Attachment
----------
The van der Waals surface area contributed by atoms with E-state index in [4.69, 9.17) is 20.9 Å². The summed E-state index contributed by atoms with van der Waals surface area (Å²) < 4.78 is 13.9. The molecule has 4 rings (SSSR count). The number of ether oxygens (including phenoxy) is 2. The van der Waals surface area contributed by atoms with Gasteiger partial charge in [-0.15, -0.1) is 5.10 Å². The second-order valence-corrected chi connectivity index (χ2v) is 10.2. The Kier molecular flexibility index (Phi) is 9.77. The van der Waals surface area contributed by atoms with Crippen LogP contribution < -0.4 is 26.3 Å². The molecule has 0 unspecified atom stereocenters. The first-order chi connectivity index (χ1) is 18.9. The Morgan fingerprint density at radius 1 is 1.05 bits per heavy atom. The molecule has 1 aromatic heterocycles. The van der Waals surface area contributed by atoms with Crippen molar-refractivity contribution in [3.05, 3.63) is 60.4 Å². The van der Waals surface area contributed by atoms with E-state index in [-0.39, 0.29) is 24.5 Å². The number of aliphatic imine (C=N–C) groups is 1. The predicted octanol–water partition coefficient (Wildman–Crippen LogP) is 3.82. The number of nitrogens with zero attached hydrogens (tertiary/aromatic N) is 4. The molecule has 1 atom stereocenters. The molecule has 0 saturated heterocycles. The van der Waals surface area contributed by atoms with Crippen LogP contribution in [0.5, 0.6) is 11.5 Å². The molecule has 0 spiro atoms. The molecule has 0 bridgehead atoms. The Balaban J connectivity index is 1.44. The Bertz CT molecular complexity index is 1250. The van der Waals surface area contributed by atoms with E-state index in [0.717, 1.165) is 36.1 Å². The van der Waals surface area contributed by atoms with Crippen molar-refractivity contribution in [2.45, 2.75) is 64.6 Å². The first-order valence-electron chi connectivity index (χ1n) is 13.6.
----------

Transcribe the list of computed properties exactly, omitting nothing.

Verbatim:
The van der Waals surface area contributed by atoms with E-state index in [4.69, 9.17) is 20.9 Å². The summed E-state index contributed by atoms with van der Waals surface area (Å²) < 4.78 is 13.9. The molecule has 4 rings (SSSR count). The number of ether oxygens (including phenoxy) is 2. The van der Waals surface area contributed by atoms with Gasteiger partial charge in [-0.15, -0.1) is 5.10 Å². The second-order valence-corrected chi connectivity index (χ2v) is 10.2. The Kier molecular flexibility index (Phi) is 9.77. The van der Waals surface area contributed by atoms with Crippen LogP contribution < -0.4 is 26.3 Å². The molecule has 0 unspecified atom stereocenters. The first-order chi connectivity index (χ1) is 18.9. The Morgan fingerprint density at radius 1 is 1.05 bits per heavy atom. The molecule has 1 aromatic heterocycles. The van der Waals surface area contributed by atoms with Crippen molar-refractivity contribution in [3.05, 3.63) is 60.4 Å². The van der Waals surface area contributed by atoms with E-state index in [-0.39, 0.29) is 24.5 Å². The number of aliphatic imine (C=N–C) groups is 1. The predicted octanol–water partition coefficient (Wildman–Crippen LogP) is 3.82. The number of nitrogens with zero attached hydrogens (tertiary/aromatic N) is 4. The molecule has 1 atom stereocenters. The molecule has 0 saturated heterocycles. The van der Waals surface area contributed by atoms with Crippen LogP contribution in [0.5, 0.6) is 11.5 Å². The molecule has 0 spiro atoms. The molecule has 0 bridgehead atoms. The Balaban J connectivity index is 1.44. The Bertz CT molecular complexity index is 1250. The van der Waals surface area contributed by atoms with E-state index in [0.717, 1.165) is 36.1 Å². The van der Waals surface area contributed by atoms with Crippen molar-refractivity contribution in [2.45, 2.75) is 64.6 Å². The first-order valence-electron chi connectivity index (χ1n) is 13.6.